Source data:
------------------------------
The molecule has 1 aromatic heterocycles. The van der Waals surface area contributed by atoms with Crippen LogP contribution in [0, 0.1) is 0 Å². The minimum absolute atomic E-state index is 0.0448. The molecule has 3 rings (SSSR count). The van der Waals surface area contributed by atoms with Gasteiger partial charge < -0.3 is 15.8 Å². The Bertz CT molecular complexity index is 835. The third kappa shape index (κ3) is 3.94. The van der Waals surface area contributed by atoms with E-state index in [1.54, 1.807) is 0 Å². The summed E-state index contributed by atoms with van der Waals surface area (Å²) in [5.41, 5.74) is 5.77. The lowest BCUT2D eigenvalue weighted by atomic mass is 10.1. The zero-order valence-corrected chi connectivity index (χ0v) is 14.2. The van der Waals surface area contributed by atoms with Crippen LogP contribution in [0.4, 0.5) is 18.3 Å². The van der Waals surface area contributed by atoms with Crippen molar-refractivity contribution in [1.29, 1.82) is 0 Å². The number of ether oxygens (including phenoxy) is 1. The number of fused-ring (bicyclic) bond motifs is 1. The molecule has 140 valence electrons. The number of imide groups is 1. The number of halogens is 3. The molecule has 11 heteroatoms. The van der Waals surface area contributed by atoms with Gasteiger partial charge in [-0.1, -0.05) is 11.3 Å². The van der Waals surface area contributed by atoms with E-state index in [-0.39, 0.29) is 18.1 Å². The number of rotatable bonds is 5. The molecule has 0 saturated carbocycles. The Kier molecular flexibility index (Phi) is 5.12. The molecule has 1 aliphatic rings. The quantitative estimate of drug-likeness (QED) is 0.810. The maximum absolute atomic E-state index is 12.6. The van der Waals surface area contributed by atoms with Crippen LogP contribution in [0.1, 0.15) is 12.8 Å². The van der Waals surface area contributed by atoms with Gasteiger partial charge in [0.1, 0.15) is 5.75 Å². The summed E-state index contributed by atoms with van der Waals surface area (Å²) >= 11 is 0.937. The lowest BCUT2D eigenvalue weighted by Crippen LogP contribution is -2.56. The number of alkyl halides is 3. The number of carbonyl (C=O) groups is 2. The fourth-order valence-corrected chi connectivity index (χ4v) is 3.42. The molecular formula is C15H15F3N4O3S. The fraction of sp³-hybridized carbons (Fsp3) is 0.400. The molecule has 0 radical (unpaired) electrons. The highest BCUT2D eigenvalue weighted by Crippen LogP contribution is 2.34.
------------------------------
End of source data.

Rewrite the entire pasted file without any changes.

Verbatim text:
The molecule has 1 aromatic heterocycles. The van der Waals surface area contributed by atoms with Crippen LogP contribution in [0, 0.1) is 0 Å². The minimum absolute atomic E-state index is 0.0448. The molecule has 3 rings (SSSR count). The van der Waals surface area contributed by atoms with Gasteiger partial charge < -0.3 is 15.8 Å². The Bertz CT molecular complexity index is 835. The third kappa shape index (κ3) is 3.94. The van der Waals surface area contributed by atoms with E-state index in [1.54, 1.807) is 0 Å². The summed E-state index contributed by atoms with van der Waals surface area (Å²) in [5.41, 5.74) is 5.77. The lowest BCUT2D eigenvalue weighted by atomic mass is 10.1. The zero-order valence-corrected chi connectivity index (χ0v) is 14.2. The van der Waals surface area contributed by atoms with Crippen LogP contribution in [0.4, 0.5) is 18.3 Å². The van der Waals surface area contributed by atoms with Crippen molar-refractivity contribution in [1.29, 1.82) is 0 Å². The number of ether oxygens (including phenoxy) is 1. The number of fused-ring (bicyclic) bond motifs is 1. The molecule has 140 valence electrons. The number of imide groups is 1. The number of halogens is 3. The molecule has 11 heteroatoms. The van der Waals surface area contributed by atoms with Gasteiger partial charge in [-0.1, -0.05) is 11.3 Å². The van der Waals surface area contributed by atoms with E-state index in [-0.39, 0.29) is 18.1 Å². The number of rotatable bonds is 5. The molecule has 0 saturated carbocycles. The Kier molecular flexibility index (Phi) is 5.12. The molecule has 1 aliphatic rings. The quantitative estimate of drug-likeness (QED) is 0.810. The maximum absolute atomic E-state index is 12.6. The van der Waals surface area contributed by atoms with Crippen LogP contribution in [0.1, 0.15) is 12.8 Å². The van der Waals surface area contributed by atoms with Gasteiger partial charge in [0.1, 0.15) is 5.75 Å². The summed E-state index contributed by atoms with van der Waals surface area (Å²) >= 11 is 0.937. The lowest BCUT2D eigenvalue weighted by Crippen LogP contribution is -2.56. The number of alkyl halides is 3. The number of carbonyl (C=O) groups is 2. The fourth-order valence-corrected chi connectivity index (χ4v) is 3.42. The molecular formula is C15H15F3N4O3S. The fraction of sp³-hybridized carbons (Fsp3) is 0.400. The molecule has 0 radical (unpaired) electrons. The highest BCUT2D eigenvalue weighted by Crippen LogP contribution is 2.34.